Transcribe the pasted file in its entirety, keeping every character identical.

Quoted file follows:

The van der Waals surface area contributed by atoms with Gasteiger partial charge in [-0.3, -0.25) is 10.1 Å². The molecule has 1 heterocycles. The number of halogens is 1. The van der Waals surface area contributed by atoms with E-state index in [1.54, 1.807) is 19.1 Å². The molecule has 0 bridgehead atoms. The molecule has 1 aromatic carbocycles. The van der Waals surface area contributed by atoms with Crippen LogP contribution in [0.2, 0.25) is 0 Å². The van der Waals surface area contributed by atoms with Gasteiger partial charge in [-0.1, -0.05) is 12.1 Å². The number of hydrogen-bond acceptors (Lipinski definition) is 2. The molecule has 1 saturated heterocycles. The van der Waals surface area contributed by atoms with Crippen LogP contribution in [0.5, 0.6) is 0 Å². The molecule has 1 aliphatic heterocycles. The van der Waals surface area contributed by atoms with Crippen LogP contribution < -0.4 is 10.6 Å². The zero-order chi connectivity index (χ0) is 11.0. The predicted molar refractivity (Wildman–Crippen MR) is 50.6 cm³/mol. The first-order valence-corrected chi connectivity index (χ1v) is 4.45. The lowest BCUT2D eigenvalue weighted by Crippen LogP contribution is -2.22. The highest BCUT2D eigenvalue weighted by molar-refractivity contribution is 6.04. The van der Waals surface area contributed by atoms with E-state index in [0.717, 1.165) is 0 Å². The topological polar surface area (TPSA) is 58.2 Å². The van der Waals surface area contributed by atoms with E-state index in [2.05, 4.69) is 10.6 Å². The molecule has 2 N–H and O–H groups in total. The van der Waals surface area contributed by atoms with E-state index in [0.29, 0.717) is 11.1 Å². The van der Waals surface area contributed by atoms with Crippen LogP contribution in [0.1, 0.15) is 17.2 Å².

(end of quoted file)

The van der Waals surface area contributed by atoms with Gasteiger partial charge in [-0.3, -0.25) is 10.1 Å². The molecule has 1 heterocycles. The number of halogens is 1. The van der Waals surface area contributed by atoms with E-state index in [1.54, 1.807) is 19.1 Å². The molecule has 0 bridgehead atoms. The molecule has 1 aromatic carbocycles. The van der Waals surface area contributed by atoms with Crippen LogP contribution in [0.2, 0.25) is 0 Å². The van der Waals surface area contributed by atoms with Gasteiger partial charge in [-0.1, -0.05) is 12.1 Å². The number of hydrogen-bond acceptors (Lipinski definition) is 2. The molecule has 1 saturated heterocycles. The van der Waals surface area contributed by atoms with Crippen LogP contribution in [0.5, 0.6) is 0 Å². The molecule has 1 aliphatic heterocycles. The van der Waals surface area contributed by atoms with Crippen LogP contribution < -0.4 is 10.6 Å². The zero-order chi connectivity index (χ0) is 11.0. The predicted molar refractivity (Wildman–Crippen MR) is 50.6 cm³/mol. The first-order valence-corrected chi connectivity index (χ1v) is 4.45. The lowest BCUT2D eigenvalue weighted by Crippen LogP contribution is -2.22. The highest BCUT2D eigenvalue weighted by molar-refractivity contribution is 6.04. The van der Waals surface area contributed by atoms with E-state index in [0.717, 1.165) is 0 Å². The topological polar surface area (TPSA) is 58.2 Å². The van der Waals surface area contributed by atoms with E-state index in [2.05, 4.69) is 10.6 Å². The molecule has 2 N–H and O–H groups in total. The van der Waals surface area contributed by atoms with E-state index in [0.29, 0.717) is 11.1 Å². The van der Waals surface area contributed by atoms with Crippen LogP contribution in [0.1, 0.15) is 17.2 Å².